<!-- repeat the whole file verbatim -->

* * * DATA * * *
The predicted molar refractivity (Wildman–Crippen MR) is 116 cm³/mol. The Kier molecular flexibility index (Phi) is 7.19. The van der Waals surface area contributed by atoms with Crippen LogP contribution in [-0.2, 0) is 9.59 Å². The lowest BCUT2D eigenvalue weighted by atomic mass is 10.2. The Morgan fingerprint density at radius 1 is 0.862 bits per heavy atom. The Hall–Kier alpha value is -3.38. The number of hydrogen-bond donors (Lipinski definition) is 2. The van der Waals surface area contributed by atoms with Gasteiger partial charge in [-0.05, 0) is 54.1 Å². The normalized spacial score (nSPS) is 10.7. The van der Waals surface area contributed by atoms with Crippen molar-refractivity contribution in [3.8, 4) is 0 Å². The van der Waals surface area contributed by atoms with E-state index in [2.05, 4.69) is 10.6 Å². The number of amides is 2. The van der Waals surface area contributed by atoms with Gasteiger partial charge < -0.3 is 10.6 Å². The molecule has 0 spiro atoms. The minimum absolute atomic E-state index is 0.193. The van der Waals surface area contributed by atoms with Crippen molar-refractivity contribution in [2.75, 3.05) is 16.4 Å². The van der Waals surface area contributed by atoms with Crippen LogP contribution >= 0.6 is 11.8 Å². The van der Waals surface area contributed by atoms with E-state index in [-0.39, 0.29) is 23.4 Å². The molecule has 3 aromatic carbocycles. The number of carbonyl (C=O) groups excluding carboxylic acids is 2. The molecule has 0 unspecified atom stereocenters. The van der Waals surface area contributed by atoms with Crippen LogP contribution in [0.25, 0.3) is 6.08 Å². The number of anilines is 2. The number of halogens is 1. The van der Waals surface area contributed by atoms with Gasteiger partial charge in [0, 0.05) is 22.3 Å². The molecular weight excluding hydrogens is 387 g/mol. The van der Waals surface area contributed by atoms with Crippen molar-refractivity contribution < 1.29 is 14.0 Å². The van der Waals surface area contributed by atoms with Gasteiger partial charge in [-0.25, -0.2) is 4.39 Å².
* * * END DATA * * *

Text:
The predicted molar refractivity (Wildman–Crippen MR) is 116 cm³/mol. The Kier molecular flexibility index (Phi) is 7.19. The van der Waals surface area contributed by atoms with Crippen LogP contribution in [-0.2, 0) is 9.59 Å². The lowest BCUT2D eigenvalue weighted by atomic mass is 10.2. The Morgan fingerprint density at radius 1 is 0.862 bits per heavy atom. The Hall–Kier alpha value is -3.38. The number of hydrogen-bond donors (Lipinski definition) is 2. The van der Waals surface area contributed by atoms with Gasteiger partial charge in [-0.05, 0) is 54.1 Å². The normalized spacial score (nSPS) is 10.7. The van der Waals surface area contributed by atoms with Crippen molar-refractivity contribution in [3.8, 4) is 0 Å². The van der Waals surface area contributed by atoms with E-state index in [2.05, 4.69) is 10.6 Å². The number of amides is 2. The van der Waals surface area contributed by atoms with Gasteiger partial charge < -0.3 is 10.6 Å². The molecule has 0 spiro atoms. The minimum absolute atomic E-state index is 0.193. The van der Waals surface area contributed by atoms with Crippen molar-refractivity contribution in [2.75, 3.05) is 16.4 Å². The van der Waals surface area contributed by atoms with Crippen LogP contribution >= 0.6 is 11.8 Å². The van der Waals surface area contributed by atoms with E-state index in [-0.39, 0.29) is 23.4 Å². The molecule has 3 aromatic carbocycles. The number of carbonyl (C=O) groups excluding carboxylic acids is 2. The molecule has 0 unspecified atom stereocenters. The van der Waals surface area contributed by atoms with Crippen LogP contribution in [0.25, 0.3) is 6.08 Å². The number of anilines is 2. The number of halogens is 1. The van der Waals surface area contributed by atoms with Gasteiger partial charge in [0, 0.05) is 22.3 Å². The molecular weight excluding hydrogens is 387 g/mol. The van der Waals surface area contributed by atoms with Crippen molar-refractivity contribution < 1.29 is 14.0 Å². The van der Waals surface area contributed by atoms with Gasteiger partial charge in [-0.25, -0.2) is 4.39 Å².